A small, tranquil town in the Val di Noto of southeast Sicily between the Cava San Leonardo and Cava Santa Domenica valleys, Ragusa is the perfect place for visitors wanting to branch out and see the rest of Sicily while avoiding the crowds of Palermo.

Although the earliest settlers were the Sicel tribes in the 14th century BC, it was only under the Romans much later that the current site was established and developed. After the fall of Rome, Ragusa was conquered by the Byzantines and controlled for four centuries until the Arab takeover in the 9th century AD. Finally absorbed into the kingdom of Sicily after a brief period of Norman rule, Ragusa’s fate was closely tied to Sicily thereafter, falling to France and then Spain during the Middle Ages. As with the rest of the island, the 1693 earthquake devastated the city but, more uniquely, led to half the population moving. Indeed, it was only in 1926 that the city was reunified.

Now a regional centre for agriculture, Ragusa’s tourist trade has also expanded thanks to its delightful mixture of relaxation, culture and entertainment.


Reflecting the city’s divided past, Ragusa is separated informally by a bridged ravine between the older and lower Ragusa Ibla town and the upper Ragusa Superiore. The central point of interest in Ragusa Superiore is the Cathedral of San Giovanni Battista, designed and built in its current guise between 1718 and 1778 after the aforementioned earthquake of 1693. As well as the flamboyant Sicilian Baroque façade and interior, the Cathedral is adjacent to a similarly styled campanile (bell tower).

The most impressive religious buldings can be found in the Ragusa Ibla. The first port of call for the visitor should be the Duomo di San Giorgio, built in 1738 with a Sicilian Baroque façade and a large 19th century neoclassical dome. However, there are many other examples of fine architecture in the old town, including the Church of Sant’Antonio, marrying Gothic and Norman architecture, the 17th century Church of St. Joseph and the Church of Immacolata, remarkable for its surviving 14th century portal.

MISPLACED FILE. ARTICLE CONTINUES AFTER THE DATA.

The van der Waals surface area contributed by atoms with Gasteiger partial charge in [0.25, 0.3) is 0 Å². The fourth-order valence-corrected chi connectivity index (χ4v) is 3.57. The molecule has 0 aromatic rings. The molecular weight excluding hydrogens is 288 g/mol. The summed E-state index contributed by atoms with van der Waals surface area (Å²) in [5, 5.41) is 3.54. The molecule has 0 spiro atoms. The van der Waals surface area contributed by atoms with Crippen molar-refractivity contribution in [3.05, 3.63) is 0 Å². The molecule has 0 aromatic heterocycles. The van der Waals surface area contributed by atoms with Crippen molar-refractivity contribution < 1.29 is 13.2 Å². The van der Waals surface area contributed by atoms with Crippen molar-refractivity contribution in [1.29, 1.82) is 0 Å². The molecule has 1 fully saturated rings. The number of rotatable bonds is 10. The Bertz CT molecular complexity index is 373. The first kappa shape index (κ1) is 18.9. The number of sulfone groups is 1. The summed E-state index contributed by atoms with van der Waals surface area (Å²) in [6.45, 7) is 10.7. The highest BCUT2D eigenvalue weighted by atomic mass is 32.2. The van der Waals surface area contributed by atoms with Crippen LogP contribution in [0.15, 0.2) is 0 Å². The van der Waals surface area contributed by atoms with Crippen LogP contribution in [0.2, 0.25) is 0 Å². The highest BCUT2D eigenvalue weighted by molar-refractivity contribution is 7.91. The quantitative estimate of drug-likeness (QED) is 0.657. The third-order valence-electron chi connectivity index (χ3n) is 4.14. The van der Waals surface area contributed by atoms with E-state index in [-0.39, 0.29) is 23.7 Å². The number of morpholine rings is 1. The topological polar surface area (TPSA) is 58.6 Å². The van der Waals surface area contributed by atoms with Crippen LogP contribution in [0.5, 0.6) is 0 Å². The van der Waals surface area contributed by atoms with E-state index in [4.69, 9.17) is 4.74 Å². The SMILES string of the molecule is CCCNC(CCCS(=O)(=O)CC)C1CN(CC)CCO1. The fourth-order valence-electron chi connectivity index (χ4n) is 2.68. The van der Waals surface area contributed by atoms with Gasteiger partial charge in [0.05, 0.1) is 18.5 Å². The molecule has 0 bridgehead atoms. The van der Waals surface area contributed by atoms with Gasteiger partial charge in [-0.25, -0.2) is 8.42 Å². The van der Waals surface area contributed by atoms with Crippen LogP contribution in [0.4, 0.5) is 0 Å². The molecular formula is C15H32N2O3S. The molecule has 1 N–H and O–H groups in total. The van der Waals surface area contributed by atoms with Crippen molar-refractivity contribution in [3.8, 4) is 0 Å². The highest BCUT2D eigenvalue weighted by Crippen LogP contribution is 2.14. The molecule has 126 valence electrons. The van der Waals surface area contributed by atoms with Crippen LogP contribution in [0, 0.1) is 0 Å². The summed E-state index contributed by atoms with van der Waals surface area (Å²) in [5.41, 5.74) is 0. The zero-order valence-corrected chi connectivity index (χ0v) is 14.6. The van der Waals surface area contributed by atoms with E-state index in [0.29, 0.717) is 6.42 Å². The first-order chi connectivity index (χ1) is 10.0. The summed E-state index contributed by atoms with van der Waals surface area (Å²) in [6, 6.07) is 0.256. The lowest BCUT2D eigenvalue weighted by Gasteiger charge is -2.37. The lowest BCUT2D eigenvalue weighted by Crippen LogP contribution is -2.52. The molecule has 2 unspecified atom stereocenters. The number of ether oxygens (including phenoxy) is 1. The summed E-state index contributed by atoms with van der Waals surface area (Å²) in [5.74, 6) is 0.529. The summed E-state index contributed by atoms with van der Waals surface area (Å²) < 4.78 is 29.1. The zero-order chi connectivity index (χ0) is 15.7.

Strewn across Ragusa are a number of Baroque palaces like the Palazzo Zacco, the Palazzo la Rocca, the Palazzo Bestini and the Palazzo della Cancelleria. Representing some of the best architecture in Sicily, these palaces are the reason for Ragusa’s status as a UNESCO World Heritage site and cannot be missed.

If you’re looking to relax though, the areas around Ragusa contain a number of beaches. The central tourist resort is the Marina di Ragusa but, if you’re a watersports fan, the Marina di Modica is recommended instead. Alternatively, the beach of Pozzallo is some 30 km away, while the Sampieri village beach is located near Scicli.

The main museum of Ragusa is the Hyblean Archaeological Museum in Ragusa Superiore, which specialises in the Bronze Age and the Roman city.

For a quiet stroll, be sure to check out the Hyblean Gardens, providing fantastic views of Ragusa’s countryside and architecture.


Ragusa specialises in Sicilian embroidery, originating from the 14th century, and you will find craft shops everywhere in the town. There is even a museum devoted to the art in nearby Chiaramonte Gulgi.

The main shopping area in Ragusa is the Via Roma.

Nightlife and Eating Out

Sicilian cuisine dominates restaurants in Ragusa with a few local specialities based around the local caciocavallo ragusano cheese like cascavaddu all’arginetera and the cavatieddi pasta. The local wines are also excellent.

For fine dining, the place to go in Ragusa is the Michelin-starred Restaurant Al Duomo in the old town.

If you just want a drink, the Via Dante is packed with bars. However, Ragusa’s club central is the Marina di Ragusa resort, which includes the huge Koala Maxi disco.

Tourist Information

Ragusa Regional Tourist OfficeVia Capitano Bocchieri, 3397100RagusaTel: +39 (0)93 262 1421


The nearest international airport to Ragusa is the Catania-Fontanarossa Airport, some 100 km away. Buses and trains can be used to reach Ragusa itself.

International and domestic connecting flights are available to limited destinations within the continent.

British Airways (London-Gatwick) use Catania-Fontanarossa to and from British destinations.

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